My PFAS year is coming to an end, and the month is filled with  PFAS annual reviews in the BNN and on my homepage.

And there is also a webinar of the fluoropolymer group, which deals with fluoropolymers and the PFAS reach restriction and offers interesting insights. I listen to political phrases without substance, but I also gain insights into the real problems of companies that are faced with the question of how they can replace fluoropolymers in their products. The task is not trivial.

An article appears in Nature at the end of the year: "The U-turn on PFAS," quote: "As per- and polyfluoroalkyl substances (PFAS) emerge as a global concern, it is crucial to foster collaborative endeavours aimed at discontinuing their persistent usage while devising effective methods for treating legacy PFAS in the environment."

The Netherlands are warning of PFAS in sea spray and advise children and dogs to shower off after swimming in the sea; according to a study, the concentrations of "Forever Chemicals" on the Dutch coast are comparable to those along the Belgian coast.  

Unimpressed by all this, the CDU/CSU parliamentary group calls on the German government in a motion (20/9736) to take a stand against the PFAS ban, saying that it wants "a differentiated, risk-based regulatory approach at European level."
This infuriates the entrepreneurs who have switched their production to PFAS-free: Quote: "Unbelievable!" And perhaps the one-sided economic focus of these politicians is not so forward-looking after all. 

And what else?

Two PFAS have been classified by the WHO as sure or possible carcinogens; the UN considers PFAS pollution in North Carolina to be a violation of human rights; insurance companies refuse to pay for PFAS damage; and NGOs consider PFAS to be the new asbestos. The "polluter pays" principle and PFAS levy are being discussed, and hopes are also pinned on the judiciary.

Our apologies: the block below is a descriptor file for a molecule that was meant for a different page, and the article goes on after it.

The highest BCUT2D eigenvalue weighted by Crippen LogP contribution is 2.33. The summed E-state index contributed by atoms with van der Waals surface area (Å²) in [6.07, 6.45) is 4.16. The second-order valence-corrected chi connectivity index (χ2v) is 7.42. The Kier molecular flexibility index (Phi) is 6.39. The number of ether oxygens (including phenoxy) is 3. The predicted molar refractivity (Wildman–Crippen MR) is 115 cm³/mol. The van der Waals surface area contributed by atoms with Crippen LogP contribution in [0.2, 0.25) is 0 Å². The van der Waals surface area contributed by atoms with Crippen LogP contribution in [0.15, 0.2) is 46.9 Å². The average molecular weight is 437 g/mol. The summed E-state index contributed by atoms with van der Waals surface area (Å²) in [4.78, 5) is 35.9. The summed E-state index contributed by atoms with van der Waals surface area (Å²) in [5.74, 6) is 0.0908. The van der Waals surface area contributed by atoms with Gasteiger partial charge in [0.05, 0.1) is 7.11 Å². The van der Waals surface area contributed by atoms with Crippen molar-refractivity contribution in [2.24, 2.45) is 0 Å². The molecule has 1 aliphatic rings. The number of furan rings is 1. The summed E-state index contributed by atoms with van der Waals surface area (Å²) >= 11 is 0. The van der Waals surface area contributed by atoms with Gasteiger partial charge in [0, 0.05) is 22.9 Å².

In Dordrecht, the chemical plant Chemours is liable for the damage suffered by the communities around it due to pollution with carcinogenic PFAS, as the Rotterdam court ruled in a civil case in September. And the Swedish Supreme Court ruled in December that the increased PFAS levels in the plaintiffs' blood were sufficient proof that the plaintiffs had suffered personal injury. 

As an uninvolved party, you start to wonder and would perhaps avoid PFAS in cosmetics, carpets, Teflon pans or photovoltaic systems, if, yes, if it properly labelled.... 

But perhaps this will change soon, as the drinking water in Brussels is now also contaminated with PFAS, and the neighbourhood where the EU parliamentarians live is also affected. PFAS has also been found in humans tested in Strasbourg
Perhaps this will lead to a change of perspective; who knows?

Many things are imaginable, and anything is possible. 


© Patricia Klatt (Text und Fotos)